RAPID CITY, S.D. (KOTA TV) - Backpage.com has suspended its sexual advertising in relation to the ongoing human trafficking fight.
“South Dakota children are falling victim to sexual crimes including internet crimes against children. I commend the Nation’s Attorneys General community for taking on this important fight to protect against sources like Backpage.com that actively promote and refuse to cooperate in the prevention of child sex trafficking,” said Attorney General Jackley.
In South Dakota, state, local and federal law enforcement have run operations designed to protect children and remove sexual predators from the street. To date, ten operations involving 47 arrests have been made, with many ads in the operations having been placed on Backpage.com.
Preventing kids from being trafficked on the internet has been a long-term effort of the National Association of Attorneys General (NAAG). NAAG has taken several actions regarding Backpage.com and similar websites, including requesting that these exploitive websites shut down their sections which fuel the online trafficking of youth.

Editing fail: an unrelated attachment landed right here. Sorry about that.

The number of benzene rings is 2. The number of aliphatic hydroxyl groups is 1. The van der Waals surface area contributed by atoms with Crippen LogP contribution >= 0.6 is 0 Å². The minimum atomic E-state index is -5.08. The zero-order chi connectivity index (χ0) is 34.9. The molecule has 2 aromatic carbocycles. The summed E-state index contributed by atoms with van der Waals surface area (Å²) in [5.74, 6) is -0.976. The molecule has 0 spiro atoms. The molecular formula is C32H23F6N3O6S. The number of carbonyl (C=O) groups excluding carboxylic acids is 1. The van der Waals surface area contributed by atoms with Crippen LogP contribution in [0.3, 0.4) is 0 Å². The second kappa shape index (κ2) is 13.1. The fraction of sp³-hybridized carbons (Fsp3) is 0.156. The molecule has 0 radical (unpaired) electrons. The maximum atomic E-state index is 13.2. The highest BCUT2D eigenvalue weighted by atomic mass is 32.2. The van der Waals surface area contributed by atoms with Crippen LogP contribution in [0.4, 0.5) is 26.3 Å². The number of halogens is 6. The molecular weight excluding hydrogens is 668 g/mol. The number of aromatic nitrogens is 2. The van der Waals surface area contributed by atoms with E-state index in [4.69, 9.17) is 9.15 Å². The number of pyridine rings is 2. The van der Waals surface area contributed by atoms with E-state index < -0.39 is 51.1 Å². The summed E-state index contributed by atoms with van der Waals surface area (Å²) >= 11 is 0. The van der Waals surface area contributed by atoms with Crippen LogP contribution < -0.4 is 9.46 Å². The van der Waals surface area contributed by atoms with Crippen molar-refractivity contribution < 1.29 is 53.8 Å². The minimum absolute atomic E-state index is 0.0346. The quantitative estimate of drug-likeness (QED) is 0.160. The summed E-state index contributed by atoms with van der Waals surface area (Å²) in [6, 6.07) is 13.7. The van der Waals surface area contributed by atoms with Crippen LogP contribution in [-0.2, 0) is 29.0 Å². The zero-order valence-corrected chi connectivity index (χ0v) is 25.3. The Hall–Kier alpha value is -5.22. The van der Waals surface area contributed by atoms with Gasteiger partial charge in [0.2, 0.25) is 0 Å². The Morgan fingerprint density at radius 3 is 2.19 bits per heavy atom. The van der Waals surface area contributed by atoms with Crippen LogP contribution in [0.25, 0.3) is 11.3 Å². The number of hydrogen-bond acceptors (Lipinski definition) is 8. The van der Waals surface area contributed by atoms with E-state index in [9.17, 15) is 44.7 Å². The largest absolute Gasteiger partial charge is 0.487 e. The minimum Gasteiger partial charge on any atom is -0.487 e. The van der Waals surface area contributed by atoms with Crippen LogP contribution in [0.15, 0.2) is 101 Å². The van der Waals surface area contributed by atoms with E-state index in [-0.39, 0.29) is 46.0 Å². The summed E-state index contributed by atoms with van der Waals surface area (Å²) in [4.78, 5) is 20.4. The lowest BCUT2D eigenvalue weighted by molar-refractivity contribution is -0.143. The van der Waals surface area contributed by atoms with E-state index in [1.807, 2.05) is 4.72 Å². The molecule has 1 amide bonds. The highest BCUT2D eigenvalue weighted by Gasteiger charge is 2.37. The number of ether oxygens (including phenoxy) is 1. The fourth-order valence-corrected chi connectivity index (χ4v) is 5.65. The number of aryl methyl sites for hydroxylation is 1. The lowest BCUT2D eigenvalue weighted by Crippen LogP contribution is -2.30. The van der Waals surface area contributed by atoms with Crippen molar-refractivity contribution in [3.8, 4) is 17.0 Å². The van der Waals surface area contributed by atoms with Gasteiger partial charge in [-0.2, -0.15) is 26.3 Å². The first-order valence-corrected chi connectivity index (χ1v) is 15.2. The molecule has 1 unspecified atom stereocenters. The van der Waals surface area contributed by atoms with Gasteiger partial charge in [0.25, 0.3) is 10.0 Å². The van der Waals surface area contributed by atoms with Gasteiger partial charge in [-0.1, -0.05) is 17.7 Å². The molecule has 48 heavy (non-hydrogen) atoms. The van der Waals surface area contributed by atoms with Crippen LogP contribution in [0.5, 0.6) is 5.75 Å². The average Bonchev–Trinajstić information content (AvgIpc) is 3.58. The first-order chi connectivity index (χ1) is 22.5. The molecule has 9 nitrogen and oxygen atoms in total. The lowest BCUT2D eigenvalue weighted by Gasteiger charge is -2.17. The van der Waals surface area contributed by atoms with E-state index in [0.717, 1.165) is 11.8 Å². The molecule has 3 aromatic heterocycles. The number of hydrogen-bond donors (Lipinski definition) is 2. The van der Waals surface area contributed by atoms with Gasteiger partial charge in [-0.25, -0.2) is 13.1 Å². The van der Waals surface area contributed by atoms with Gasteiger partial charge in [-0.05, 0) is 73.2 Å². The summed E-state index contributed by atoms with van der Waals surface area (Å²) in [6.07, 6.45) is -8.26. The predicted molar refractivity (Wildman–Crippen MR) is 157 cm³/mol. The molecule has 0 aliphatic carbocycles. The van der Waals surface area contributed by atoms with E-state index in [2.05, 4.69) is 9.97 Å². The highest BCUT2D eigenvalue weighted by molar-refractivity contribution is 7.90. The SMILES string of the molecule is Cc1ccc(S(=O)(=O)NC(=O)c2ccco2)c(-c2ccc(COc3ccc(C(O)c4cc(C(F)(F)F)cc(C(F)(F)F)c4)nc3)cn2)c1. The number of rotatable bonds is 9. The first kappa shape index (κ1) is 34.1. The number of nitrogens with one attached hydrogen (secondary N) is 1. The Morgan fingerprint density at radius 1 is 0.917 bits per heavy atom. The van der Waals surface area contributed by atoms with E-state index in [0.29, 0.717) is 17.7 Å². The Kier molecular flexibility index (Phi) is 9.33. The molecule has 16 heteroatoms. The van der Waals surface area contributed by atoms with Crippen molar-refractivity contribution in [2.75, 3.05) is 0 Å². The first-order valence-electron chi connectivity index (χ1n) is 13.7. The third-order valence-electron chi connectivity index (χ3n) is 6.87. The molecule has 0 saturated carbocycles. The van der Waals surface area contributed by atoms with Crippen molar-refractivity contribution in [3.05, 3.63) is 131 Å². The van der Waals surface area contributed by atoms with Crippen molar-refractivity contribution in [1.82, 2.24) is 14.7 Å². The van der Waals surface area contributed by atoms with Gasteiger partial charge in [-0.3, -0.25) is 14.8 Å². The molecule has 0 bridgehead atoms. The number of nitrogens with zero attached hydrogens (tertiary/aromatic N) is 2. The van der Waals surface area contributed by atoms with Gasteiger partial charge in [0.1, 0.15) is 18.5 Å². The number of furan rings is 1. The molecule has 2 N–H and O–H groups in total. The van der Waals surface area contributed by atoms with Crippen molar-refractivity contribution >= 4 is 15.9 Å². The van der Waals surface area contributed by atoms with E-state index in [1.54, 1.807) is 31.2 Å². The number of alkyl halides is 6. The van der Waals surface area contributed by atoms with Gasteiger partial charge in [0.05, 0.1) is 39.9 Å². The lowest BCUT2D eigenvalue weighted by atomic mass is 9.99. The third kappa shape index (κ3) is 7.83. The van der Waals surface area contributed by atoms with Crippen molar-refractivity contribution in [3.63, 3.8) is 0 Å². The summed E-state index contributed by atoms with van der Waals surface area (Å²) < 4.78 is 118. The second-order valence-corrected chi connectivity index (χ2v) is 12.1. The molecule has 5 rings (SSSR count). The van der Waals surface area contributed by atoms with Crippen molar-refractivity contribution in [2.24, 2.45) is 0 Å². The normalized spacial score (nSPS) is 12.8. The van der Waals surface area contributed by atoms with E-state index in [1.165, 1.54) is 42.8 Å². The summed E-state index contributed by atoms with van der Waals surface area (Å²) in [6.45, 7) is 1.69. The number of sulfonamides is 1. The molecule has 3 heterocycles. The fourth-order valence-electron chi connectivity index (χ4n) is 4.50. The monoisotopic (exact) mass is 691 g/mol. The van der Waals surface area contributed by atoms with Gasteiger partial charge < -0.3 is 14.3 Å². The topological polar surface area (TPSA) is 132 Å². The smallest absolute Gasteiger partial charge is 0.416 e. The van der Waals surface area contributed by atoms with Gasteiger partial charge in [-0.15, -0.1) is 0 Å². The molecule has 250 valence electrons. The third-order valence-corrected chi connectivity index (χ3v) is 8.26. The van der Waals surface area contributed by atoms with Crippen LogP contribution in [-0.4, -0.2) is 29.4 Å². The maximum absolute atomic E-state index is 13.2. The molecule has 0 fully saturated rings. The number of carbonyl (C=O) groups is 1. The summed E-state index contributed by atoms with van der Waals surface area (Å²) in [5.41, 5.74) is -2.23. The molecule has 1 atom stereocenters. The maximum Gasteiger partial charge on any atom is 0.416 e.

On July 23, 2013, South Dakota Attorney General Marty Jackley, Washington State Attorney General Bob Ferguson, and Missouri Attorney General Chris Koster authored a bi-partisan letter joined by 49 state Attorneys General addressing concerns with Backpage.com, both identifying the public danger and providing the solution.
On October 3, 2016, Jackley joined 20 other State Attorneys General challenged Backpage.com’s use of language to encourage payment methods that make financial transactions with human traffickers untraceable, strips metadata to impair law enforcement’s ability to locate victims, and deletes “string adds” posted by law enforcement.
As noted in the letter, the Communications Decency Act of 1996 prevents state and local law enforcement agencies from prosecuting advertising companies who have “constructed their business models around income gained from participants in the sex trade.” The letter requests that Congress amend this act so state and local authorities restore their traditional jurisdiction.
In October 2016, the CEO of Backpage.com, Carl Ferrer was arrested in Houston for numerous alleged violations of sex crimes involving minors, and the website’s owners face similar charges in California and Washington